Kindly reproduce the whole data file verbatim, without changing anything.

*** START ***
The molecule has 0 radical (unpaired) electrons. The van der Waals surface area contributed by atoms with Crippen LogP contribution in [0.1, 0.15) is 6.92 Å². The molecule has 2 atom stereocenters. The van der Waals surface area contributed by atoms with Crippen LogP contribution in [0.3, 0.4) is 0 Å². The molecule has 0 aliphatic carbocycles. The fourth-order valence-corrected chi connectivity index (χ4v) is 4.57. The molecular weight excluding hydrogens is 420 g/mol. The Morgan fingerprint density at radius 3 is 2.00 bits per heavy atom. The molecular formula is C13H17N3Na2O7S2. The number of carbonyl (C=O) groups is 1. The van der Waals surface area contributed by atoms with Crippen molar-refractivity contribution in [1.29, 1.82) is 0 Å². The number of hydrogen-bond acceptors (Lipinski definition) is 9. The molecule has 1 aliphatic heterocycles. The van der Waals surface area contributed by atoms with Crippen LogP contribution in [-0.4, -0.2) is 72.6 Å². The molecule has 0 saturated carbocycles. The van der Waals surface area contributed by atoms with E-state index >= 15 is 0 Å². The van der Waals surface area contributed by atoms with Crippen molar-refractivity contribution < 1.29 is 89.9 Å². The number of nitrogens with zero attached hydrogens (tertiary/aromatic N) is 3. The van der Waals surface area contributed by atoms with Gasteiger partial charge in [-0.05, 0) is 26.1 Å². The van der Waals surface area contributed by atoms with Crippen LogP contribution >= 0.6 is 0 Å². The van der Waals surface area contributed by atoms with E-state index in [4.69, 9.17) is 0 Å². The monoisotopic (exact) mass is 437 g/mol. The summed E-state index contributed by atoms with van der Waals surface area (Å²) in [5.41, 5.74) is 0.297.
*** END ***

The molecule has 0 radical (unpaired) electrons. The van der Waals surface area contributed by atoms with Crippen LogP contribution in [0.1, 0.15) is 6.92 Å². The molecule has 2 atom stereocenters. The van der Waals surface area contributed by atoms with Crippen LogP contribution in [0.3, 0.4) is 0 Å². The molecule has 0 aliphatic carbocycles. The fourth-order valence-corrected chi connectivity index (χ4v) is 4.57. The molecular weight excluding hydrogens is 420 g/mol. The Morgan fingerprint density at radius 3 is 2.00 bits per heavy atom. The molecular formula is C13H17N3Na2O7S2. The number of carbonyl (C=O) groups is 1. The van der Waals surface area contributed by atoms with Crippen molar-refractivity contribution in [1.29, 1.82) is 0 Å². The number of hydrogen-bond acceptors (Lipinski definition) is 9. The molecule has 1 aliphatic heterocycles. The van der Waals surface area contributed by atoms with Crippen LogP contribution in [-0.4, -0.2) is 72.6 Å². The molecule has 0 saturated carbocycles. The van der Waals surface area contributed by atoms with E-state index >= 15 is 0 Å². The van der Waals surface area contributed by atoms with Crippen molar-refractivity contribution < 1.29 is 89.9 Å². The number of nitrogens with zero attached hydrogens (tertiary/aromatic N) is 3. The van der Waals surface area contributed by atoms with Gasteiger partial charge in [-0.05, 0) is 26.1 Å². The van der Waals surface area contributed by atoms with Crippen LogP contribution >= 0.6 is 0 Å². The van der Waals surface area contributed by atoms with E-state index in [4.69, 9.17) is 0 Å². The monoisotopic (exact) mass is 437 g/mol. The summed E-state index contributed by atoms with van der Waals surface area (Å²) in [5.41, 5.74) is 0.297.